Apparently research since Jacques Cousteau has proven the sperm whale to be able to dive greater depths than previously thought.

Question 8:

…It is in the upper part of this enormous head, in great cavities divided by cartileges, that is to be found from six to eight hundred pounds of that precious oil called spermaceti…

Besides the spermaceti, what other materials were harvested from cachelots by whalers?

Answer 8: Ambergris is another valued substance sometimes found in cachelots.  It is now known that this substance is excreted and available as flotsam in the ocean and is sometimes washed ashore.  According to pgs.143-144 of “The Whale” by Jacques-Yves Cousteau and Philippe Diolé translated from the French by J.F. Bernard Copyright 1972, published in 1987 by Arrowood Press:

 If we had succeeded in swallowing the squid’s beak along with the rest of the animal, it is possible that we might have turned into producers of ambergris, that precious substance indispensible in the manufacture of expensive perfumes.  Ambergris is found only in the intestines of sperm whales, and it very likely is formed from the beaks of squid that have been digested.  The largest block of ambergris ever found in a cachelot’s intestine weighed close to a thousand pounds and was worth a fortune.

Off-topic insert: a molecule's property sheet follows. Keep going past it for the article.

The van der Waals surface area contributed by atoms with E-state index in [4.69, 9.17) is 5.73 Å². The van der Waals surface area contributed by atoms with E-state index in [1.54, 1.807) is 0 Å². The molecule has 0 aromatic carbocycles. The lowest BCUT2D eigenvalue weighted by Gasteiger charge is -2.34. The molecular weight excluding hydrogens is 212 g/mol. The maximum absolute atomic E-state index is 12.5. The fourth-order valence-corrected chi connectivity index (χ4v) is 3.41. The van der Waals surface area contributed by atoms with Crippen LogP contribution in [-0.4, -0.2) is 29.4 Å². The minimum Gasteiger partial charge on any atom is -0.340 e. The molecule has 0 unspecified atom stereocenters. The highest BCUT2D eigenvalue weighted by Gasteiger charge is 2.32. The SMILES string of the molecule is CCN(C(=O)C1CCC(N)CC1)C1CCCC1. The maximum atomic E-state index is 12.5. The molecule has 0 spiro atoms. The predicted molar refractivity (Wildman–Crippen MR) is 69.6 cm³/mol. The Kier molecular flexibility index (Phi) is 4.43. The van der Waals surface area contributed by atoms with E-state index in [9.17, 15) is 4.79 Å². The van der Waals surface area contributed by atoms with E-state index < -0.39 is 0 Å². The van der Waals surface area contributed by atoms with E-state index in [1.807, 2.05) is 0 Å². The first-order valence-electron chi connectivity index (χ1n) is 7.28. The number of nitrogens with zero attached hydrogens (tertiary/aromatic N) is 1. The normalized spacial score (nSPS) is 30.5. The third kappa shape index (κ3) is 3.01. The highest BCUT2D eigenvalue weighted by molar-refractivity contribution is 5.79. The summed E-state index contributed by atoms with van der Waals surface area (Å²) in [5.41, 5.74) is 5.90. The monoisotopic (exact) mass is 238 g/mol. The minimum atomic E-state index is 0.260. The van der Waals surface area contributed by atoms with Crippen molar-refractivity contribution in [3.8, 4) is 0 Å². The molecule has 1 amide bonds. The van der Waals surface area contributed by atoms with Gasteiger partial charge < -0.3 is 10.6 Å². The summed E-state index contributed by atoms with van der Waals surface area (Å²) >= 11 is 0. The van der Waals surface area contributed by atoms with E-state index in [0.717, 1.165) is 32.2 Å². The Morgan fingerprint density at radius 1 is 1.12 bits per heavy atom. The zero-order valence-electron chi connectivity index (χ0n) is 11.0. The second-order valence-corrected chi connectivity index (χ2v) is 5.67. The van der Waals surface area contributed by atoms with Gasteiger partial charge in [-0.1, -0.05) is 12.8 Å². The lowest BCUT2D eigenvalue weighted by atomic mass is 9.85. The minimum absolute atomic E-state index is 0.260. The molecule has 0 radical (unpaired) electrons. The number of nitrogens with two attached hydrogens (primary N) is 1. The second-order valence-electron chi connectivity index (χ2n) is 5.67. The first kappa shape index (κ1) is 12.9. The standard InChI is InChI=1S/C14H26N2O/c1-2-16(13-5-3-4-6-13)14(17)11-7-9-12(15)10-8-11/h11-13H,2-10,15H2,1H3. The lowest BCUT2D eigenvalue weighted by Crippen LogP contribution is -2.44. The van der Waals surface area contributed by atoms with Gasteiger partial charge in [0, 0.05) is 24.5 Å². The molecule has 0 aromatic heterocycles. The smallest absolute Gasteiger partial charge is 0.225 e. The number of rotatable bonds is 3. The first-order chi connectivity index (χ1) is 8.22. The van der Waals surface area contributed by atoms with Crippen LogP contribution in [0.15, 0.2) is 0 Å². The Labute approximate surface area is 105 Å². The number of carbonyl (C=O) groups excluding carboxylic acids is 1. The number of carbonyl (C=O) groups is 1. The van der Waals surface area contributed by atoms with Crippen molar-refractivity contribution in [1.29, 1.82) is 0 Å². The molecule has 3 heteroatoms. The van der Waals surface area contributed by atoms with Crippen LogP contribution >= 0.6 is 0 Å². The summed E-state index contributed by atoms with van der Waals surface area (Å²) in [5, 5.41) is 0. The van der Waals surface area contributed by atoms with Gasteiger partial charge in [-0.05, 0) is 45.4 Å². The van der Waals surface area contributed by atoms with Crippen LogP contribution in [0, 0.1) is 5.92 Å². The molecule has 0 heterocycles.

The chances are that cachelots would have fared better at the hands of the whalers if it had not been for ambergris; for their flesh is mediocre and their oil inferior to that of baleen whales.  Ambergris (“gray amber”), however, has always been highly regarded, first for the medicinal qualities imputed to it, and, now, for the strange quality that it has of causing a scent to linger.  In addition, sperm whales offer another treasure: an exceptionally pure wax, called spermaceti. 

Question 9: While spermaceti wax was found useful to whalers that hunted the sperm whale (cachelot) what use might this substance have for the whale itself?

Answer 9: According to pg. 15 of “The Spirit of the Whale, Legend, History, Conservation” by Jane Billinghurst, (copyright 2000, published by Voyageur Press):

…Sperm whales were highly valued by whalers for the liquid wax, or spermaceti oil that exists in their huge heads.  The whales may use this oil for buoyancy while diving and to focus sonar clicks to stun prey.